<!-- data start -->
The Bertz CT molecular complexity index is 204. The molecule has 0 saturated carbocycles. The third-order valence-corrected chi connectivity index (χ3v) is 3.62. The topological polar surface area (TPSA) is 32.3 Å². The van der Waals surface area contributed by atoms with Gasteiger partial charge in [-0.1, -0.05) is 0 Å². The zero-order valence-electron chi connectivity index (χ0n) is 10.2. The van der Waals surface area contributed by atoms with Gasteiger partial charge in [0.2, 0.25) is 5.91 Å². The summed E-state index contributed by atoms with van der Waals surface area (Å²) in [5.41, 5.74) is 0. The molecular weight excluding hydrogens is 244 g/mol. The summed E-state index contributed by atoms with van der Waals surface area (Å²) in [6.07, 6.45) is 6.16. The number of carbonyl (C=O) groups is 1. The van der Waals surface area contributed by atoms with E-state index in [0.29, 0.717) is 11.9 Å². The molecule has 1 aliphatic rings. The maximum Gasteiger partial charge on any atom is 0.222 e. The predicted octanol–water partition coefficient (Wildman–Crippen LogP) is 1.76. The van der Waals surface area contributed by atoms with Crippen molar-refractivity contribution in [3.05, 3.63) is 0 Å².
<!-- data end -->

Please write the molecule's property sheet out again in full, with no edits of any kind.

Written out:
The Bertz CT molecular complexity index is 204. The molecule has 0 saturated carbocycles. The third-order valence-corrected chi connectivity index (χ3v) is 3.62. The topological polar surface area (TPSA) is 32.3 Å². The van der Waals surface area contributed by atoms with Gasteiger partial charge in [-0.1, -0.05) is 0 Å². The zero-order valence-electron chi connectivity index (χ0n) is 10.2. The van der Waals surface area contributed by atoms with Gasteiger partial charge in [0.2, 0.25) is 5.91 Å². The summed E-state index contributed by atoms with van der Waals surface area (Å²) in [5.41, 5.74) is 0. The molecular weight excluding hydrogens is 244 g/mol. The summed E-state index contributed by atoms with van der Waals surface area (Å²) in [6.07, 6.45) is 6.16. The number of carbonyl (C=O) groups is 1. The van der Waals surface area contributed by atoms with E-state index in [0.29, 0.717) is 11.9 Å². The molecule has 1 aliphatic rings. The maximum Gasteiger partial charge on any atom is 0.222 e. The predicted octanol–water partition coefficient (Wildman–Crippen LogP) is 1.76. The van der Waals surface area contributed by atoms with Crippen molar-refractivity contribution in [3.05, 3.63) is 0 Å².